Is Gay Marriage a Good Idea?
“A recent Salt Lake Tribune poll found 56 percent of Utahns support extending legal protections, short of marriage, to same-sex couples. But 70 percent oppose tweaking the state's constitutional ban on gay marriage to permit civil unions.” (Salt Lake Tribune, Tuesday, Jan.27)
There doesn’t seem to be a more sensitive issue in the news today than the topic of Gay Marriage. I tend to sit on the fence with this one. I am morally opposed to gay marriage as I am to homosexual activity. The problem for me is I have a live and let live attitude in life. I don’t think that just because something is morally wrong it should be illegal. I need to see how it hurts or harms other law abiding citizens, or even non citizens, before I see a reason for making it criminal. So I used to not be all that opposed to gay marriage being recognized by the state, as long as the state did not tell me that I had to perform the weddings. What do I care if a gay man gets to visit his lover in a hospital and take out insurance on him? And I do consider this to be primarily a state issue. But I have to say the aftermath of Prop. 8 in California has got me reconsidering the issue.
You see I believe very much in the separation of Church and state. I would love for everyone to be Christian and believe in the death and resurrection of Christ as the sole source of their salvation. “And there is salvation in no one else, for there is no other name under heaven given among men by which we must be saved."( Acts 4:12 (ESV) I would also like it if everyone shared the same morality that Jesus espoused and recognized that things like pornography, premarital sex, shacking up, homosexual activity, gossip, believing in any God other than the triune God, and skipping church on Sunday (even if it is to watch the biggest game of the year) were wrong. (It should be noted here, that while the activity is condemned as sinful in the Bible, nowhere is anyone actually condemned for being what we call a homosexual. Plenty of people in Paul’s Corinthian congregation were evidently tempted by the activity; Paul addresses these same people as saints. Paul doesn’t shun them for their sinful temptations, but he does warn against falling prey to and giving into those temptations. The same as he warns those with heterosexual temptations against falling prey to their particular struggles in life. No one is condemned for “being” anything but guilty of sin.) But I hardly think we do anyone any great service by locking them up for those morally wrong activities. I don’t want to force these ideas on anyone. Partly because I don’t think keeping them from these activities is going to save them, only Christ can do that. Secondly, I don’t think making these activities illegal helps or protects anyone. I see a reason for drunk driving laws, laws against murder including abortion, rape, theft, and perjury. These laws protect me and other innocent people, or at least insure that justice is possible to some degree after the crime has been committed. I don’t see how a law against people skipping church is going to protect me from anyone. I tend not to think a law or proposition not permitting two men or two women to call themselves married is going to protect me or traditional marriage.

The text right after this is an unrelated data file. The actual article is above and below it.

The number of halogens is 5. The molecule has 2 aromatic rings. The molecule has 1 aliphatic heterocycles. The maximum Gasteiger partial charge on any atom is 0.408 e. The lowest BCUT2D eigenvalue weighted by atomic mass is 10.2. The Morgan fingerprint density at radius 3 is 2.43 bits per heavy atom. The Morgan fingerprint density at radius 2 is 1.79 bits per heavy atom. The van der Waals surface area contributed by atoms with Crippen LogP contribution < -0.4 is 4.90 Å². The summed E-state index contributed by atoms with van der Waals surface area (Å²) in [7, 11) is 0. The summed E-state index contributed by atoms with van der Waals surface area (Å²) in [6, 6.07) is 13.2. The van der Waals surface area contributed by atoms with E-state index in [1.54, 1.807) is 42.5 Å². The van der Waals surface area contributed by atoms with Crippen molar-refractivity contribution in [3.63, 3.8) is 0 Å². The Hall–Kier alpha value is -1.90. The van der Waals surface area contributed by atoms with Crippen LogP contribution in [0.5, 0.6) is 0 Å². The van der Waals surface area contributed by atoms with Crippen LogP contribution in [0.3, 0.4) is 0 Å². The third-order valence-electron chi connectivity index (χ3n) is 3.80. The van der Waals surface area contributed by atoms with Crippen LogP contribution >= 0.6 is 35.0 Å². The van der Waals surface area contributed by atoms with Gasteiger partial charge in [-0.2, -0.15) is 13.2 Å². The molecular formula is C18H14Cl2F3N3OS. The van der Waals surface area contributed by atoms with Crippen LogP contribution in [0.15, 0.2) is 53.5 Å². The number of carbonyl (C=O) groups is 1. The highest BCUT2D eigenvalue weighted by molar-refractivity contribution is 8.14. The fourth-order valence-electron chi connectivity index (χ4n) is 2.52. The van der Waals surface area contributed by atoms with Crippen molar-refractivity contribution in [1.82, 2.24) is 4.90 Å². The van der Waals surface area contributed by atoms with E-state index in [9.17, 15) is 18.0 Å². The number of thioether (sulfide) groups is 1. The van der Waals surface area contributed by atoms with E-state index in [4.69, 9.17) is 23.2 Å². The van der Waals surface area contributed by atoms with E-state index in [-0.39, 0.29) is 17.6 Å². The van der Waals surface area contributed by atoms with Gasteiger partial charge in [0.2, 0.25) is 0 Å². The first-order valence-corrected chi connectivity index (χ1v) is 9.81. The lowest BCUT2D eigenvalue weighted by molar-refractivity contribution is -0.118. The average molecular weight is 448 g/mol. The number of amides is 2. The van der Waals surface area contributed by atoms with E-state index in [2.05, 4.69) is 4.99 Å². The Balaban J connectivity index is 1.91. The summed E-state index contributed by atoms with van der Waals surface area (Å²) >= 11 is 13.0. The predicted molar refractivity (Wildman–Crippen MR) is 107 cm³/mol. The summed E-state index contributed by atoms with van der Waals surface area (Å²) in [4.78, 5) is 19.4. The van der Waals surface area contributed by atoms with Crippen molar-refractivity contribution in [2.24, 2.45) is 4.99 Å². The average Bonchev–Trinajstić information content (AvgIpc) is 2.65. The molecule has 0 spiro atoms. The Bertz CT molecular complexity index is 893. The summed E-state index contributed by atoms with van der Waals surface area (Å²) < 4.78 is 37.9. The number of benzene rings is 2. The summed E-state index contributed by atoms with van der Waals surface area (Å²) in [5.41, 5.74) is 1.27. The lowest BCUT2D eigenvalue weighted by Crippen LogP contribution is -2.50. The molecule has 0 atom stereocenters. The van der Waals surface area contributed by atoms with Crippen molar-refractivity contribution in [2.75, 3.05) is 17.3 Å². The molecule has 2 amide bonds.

I like “traditional marriage,” as it has been defined, one man and one woman. I happen to think that the current laws governing no fault divorce have done more to destroy this than anything though. (Being divorced I’m a little bitter on that issue.) The way the laws are currently written I have come to the conclusion that as long as the milk is free, a man has nothing to gain and everything to lose by getting married. A woman can step out at anytime for any reason and take half of everything a guy owns, and if they have children together clean out his bank account for a good long time. I still like traditional marriage though. I think it is the honorable thing for a man to do, even if legally speaking it is a losing proposition. If we are serious about protecting traditional marriage we would do well to revisit those laws, I think they are more corrosive to traditional marriage than allowing homosexual couples to visit each other in the hospital.
However, I have been aghast at the back lash many churches and private citizens have been dealt in the wake of proposition 8. It has not endeared me at all to the gay community or their cause. Windows being broke, and harassing people at their places of work and business for expressing their political opinion and supporting it monetarily is not endearing behavior. Furthermore, when I hear of churches being sued because they refuse to marry homosexual couples in a state that does allow it I begin to think that my previous understanding of tolerance is misguided. I’m all for tolerance, but tolerance should not mean mandatory acceptance. I have my reasons for considering gay marriage immoral. It is not in line with my religious beliefs. I would like to think I could tolerate it though without condoning it. If I can’t do that, then I will oppose it. It makes me think that at the very least as the current propositions are being brought before the attention of state legislators that they might also consider writing in protection for institutions that remain morally opposed to the gay lifestyle, and do not wish to condone such behavior.